“We made too many assumptions, and with our differing styles of communication, too many hard feelings developed at the time of our greatest need—the last two years of caregiving, when my mother-in-law’s health went into serious and rapid decline.”What to Do about Mama? p. 244
The third quality of a positive optimist is having a growth mindset. I call this a “Can Do Attitude.” This means that you believe you can succeed with time, effort, and learning. You look at challenges as opportunities. In other words, you’re persistent and don’t give up; you’re likely to listen to the suggestions of other people and say, “Yes, that might work,” as opposed to “That won’t work.” These are the folks that set goals and take action, as well as educate themselves rather than looking back, and saying, “Oh, I wish I knew then.”
“Sometimes caregivers express the feeling that they had expected caregiving to be “easy,” but they found out through the actual experience that it was truly very difficult. Through the process of “rising to the occasion,” they discovered newfound capabilities and personal growth.”What to Do about Mama? p. 242
“Problem-solving: It’s important to know how to identify a problem, consider solutions, develop a plan of action, and put that plan into practice with determination and a “can-do” attitude. If they don’t have the knowledge needed, caregivers do not hesitate to research and discover how to solve problems.”What to Do about Mama? p. 264
The fourth quality of a positive optimist is the ability of the individual to recognize the importance of making time to care for themselves physically and mentally. Too often caregivers feel that they have put their life on hold to care for their aging parents. And the fact is, they probably are, so the best that can be done is to recognize that you cannot care effectively for others if you do not care for yourself.
“Accept offers of help so that you can regularly schedule time to take care of yourself. Eat right, get rest, exercise, and see the doctor when you need to. Schedule time to nurture and recharge yourself. Enhance your inner peace through your choice of relaxing activity: read, journal, meditate, pray, listen to music, find a retreat (even if it’s just soaking in the tub). Schedule others to provide services: minimize your chores by hiring a cleaning lady; get time away by hiring a senior sitter.”What to Do about Mama? p. 180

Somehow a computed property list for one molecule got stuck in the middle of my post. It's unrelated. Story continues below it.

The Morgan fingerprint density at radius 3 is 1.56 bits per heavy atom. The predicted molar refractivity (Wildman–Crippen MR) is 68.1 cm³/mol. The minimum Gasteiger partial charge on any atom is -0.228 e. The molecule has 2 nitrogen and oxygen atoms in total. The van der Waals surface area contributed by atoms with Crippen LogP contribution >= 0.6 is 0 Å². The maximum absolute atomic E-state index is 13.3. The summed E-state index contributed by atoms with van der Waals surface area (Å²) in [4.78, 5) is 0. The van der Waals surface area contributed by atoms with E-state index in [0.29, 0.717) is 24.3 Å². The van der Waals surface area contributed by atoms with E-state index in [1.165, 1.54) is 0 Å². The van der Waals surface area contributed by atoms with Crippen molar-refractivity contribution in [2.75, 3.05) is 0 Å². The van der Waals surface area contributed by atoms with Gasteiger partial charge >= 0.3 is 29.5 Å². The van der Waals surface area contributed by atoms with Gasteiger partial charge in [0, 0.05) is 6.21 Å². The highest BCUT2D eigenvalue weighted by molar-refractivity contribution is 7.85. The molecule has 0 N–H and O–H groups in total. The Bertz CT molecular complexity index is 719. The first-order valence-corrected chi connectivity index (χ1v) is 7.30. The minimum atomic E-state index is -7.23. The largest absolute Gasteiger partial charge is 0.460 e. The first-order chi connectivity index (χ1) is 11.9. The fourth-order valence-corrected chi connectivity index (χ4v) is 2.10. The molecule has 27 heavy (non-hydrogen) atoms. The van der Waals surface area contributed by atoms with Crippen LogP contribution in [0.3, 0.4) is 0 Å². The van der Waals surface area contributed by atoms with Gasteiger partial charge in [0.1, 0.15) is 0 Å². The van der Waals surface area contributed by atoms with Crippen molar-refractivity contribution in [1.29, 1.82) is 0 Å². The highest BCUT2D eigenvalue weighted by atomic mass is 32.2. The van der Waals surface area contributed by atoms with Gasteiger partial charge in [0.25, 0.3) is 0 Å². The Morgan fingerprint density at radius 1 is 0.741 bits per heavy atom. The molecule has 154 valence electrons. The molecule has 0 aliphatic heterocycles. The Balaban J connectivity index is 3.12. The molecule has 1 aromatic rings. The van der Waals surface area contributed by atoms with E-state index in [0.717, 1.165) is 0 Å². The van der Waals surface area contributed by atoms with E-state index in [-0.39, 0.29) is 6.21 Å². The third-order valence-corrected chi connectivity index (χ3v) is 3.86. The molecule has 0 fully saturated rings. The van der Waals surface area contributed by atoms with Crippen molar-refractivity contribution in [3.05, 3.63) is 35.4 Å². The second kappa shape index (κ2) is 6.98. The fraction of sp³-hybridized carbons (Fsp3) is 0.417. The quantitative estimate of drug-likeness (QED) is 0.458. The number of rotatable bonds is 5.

The fifth quality of a positive optimist is the ability forgive and to move past hurt feelings—not holding grudges—leaving anger, disappointment, resentment, and thoughts of revenge behind. It’s taking responsibility for making a plan to forgive and to move beyond the sibling rivalries of childhood.
“In the real world, when there’s a pressing need to collaborate and make important decisions (especially with a resistant parent), you may not all be in top form, but, rather, anxious and overwhelmed. Your relationships may be knocked off balance by the magnitude of caring for aging or failing parents. Feelings for each other shift, sometimes weakening the ties and intensifying sibling rivalries of the past. There may be jealousies related to perceived “favored children” or worries about issues of inheritance. A frequently reported caregiver frustration is the lack of consistent help from other family members; a large portion of sibling caregivers (40 percent) end up having serious conflicts with each other. Most of us do not even see that we are about to become mired in the quicksand until we step in it and it begins to suck us down.”What to Do about Mama? pp. 188-189
The sixth quality of a positive optimist is making the effort to get sufficient sleep, the lack of which stresses your immune system, causes illness, and diminishes your mental abilities.
“Make sure that you as the caregiver get enough rest and sleep. What happens to your loved one if you also become ill? If you are having trouble getting enough rest, ask your doctor for medications that will relieve your stress or sleeping problems. I never thought I would ask for help, but this is how I made it through the rough times.”What to Do about Mama? p. 140
The seventh quality of a positive optimist is to be proactive in maintaining relationships with family and friends in order to reduce social isolation and loneliness.
“Jillian (p. 80) agrees, urging caregivers to have something fun to look forward to in their schedule—to make time for activities other than caregiving responsibilities. “Make time for yourself and do it! Maintain friendships, have someone you can talk to and share your feelings with. Laugh as often as possible.”What to Do about Mama? p. 153
The eighth quality of a positive optimist is making it a deliberate practice to create a regular routine—especially to put in practice the previous seven topics on the list
“Mom was now on oxygen full time. We started the New Year with her being homebound for six weeks due to receiving in-home services—visiting nurses and physical therapists—followed by another few weeks of waiting for the winter weather to break. New routines with oxygen and dressing assistance added up to a lot more time with hands-on caregiving.”What to Do about Mama? p. 14